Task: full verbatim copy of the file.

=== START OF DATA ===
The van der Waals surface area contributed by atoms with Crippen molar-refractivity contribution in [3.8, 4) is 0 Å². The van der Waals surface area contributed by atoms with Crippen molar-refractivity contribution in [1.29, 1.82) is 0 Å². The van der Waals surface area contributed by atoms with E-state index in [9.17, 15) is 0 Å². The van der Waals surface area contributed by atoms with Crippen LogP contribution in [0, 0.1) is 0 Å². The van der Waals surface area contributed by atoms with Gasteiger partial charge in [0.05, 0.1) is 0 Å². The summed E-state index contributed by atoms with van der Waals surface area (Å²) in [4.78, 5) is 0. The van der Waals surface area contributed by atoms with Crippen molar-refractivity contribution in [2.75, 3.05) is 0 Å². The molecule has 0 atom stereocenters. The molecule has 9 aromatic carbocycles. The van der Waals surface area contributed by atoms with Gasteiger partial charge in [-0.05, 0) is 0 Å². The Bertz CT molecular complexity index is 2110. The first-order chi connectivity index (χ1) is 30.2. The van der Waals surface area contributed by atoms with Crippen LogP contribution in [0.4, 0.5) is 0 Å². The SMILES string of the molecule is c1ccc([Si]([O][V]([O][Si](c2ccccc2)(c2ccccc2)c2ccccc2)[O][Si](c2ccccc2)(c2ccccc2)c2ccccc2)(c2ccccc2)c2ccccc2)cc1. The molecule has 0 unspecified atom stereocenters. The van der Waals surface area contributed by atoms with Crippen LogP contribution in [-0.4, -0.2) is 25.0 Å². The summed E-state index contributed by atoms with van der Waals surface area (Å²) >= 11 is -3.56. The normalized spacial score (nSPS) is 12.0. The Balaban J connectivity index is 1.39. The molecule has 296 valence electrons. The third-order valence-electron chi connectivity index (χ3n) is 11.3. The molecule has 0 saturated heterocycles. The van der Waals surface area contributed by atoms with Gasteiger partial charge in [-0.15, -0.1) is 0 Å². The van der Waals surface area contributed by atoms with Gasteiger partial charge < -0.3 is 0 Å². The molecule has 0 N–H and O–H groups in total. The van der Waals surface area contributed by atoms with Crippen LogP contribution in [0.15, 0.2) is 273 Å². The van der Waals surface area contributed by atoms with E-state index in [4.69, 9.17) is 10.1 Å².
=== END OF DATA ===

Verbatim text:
The van der Waals surface area contributed by atoms with Crippen molar-refractivity contribution in [3.8, 4) is 0 Å². The van der Waals surface area contributed by atoms with Crippen molar-refractivity contribution in [1.29, 1.82) is 0 Å². The van der Waals surface area contributed by atoms with E-state index in [9.17, 15) is 0 Å². The van der Waals surface area contributed by atoms with Crippen LogP contribution in [0, 0.1) is 0 Å². The van der Waals surface area contributed by atoms with Gasteiger partial charge in [0.05, 0.1) is 0 Å². The summed E-state index contributed by atoms with van der Waals surface area (Å²) in [4.78, 5) is 0. The van der Waals surface area contributed by atoms with Crippen molar-refractivity contribution in [2.75, 3.05) is 0 Å². The molecule has 0 atom stereocenters. The molecule has 9 aromatic carbocycles. The van der Waals surface area contributed by atoms with Gasteiger partial charge in [-0.05, 0) is 0 Å². The Bertz CT molecular complexity index is 2110. The first-order chi connectivity index (χ1) is 30.2. The van der Waals surface area contributed by atoms with Crippen LogP contribution in [0.4, 0.5) is 0 Å². The SMILES string of the molecule is c1ccc([Si]([O][V]([O][Si](c2ccccc2)(c2ccccc2)c2ccccc2)[O][Si](c2ccccc2)(c2ccccc2)c2ccccc2)(c2ccccc2)c2ccccc2)cc1. The molecule has 0 unspecified atom stereocenters. The van der Waals surface area contributed by atoms with Crippen LogP contribution in [-0.4, -0.2) is 25.0 Å². The summed E-state index contributed by atoms with van der Waals surface area (Å²) >= 11 is -3.56. The normalized spacial score (nSPS) is 12.0. The Balaban J connectivity index is 1.39. The molecule has 296 valence electrons. The third-order valence-electron chi connectivity index (χ3n) is 11.3. The molecule has 0 saturated heterocycles. The van der Waals surface area contributed by atoms with Gasteiger partial charge in [-0.15, -0.1) is 0 Å². The van der Waals surface area contributed by atoms with Gasteiger partial charge < -0.3 is 0 Å². The molecule has 0 N–H and O–H groups in total. The van der Waals surface area contributed by atoms with Crippen LogP contribution in [0.15, 0.2) is 273 Å². The van der Waals surface area contributed by atoms with E-state index in [4.69, 9.17) is 10.1 Å².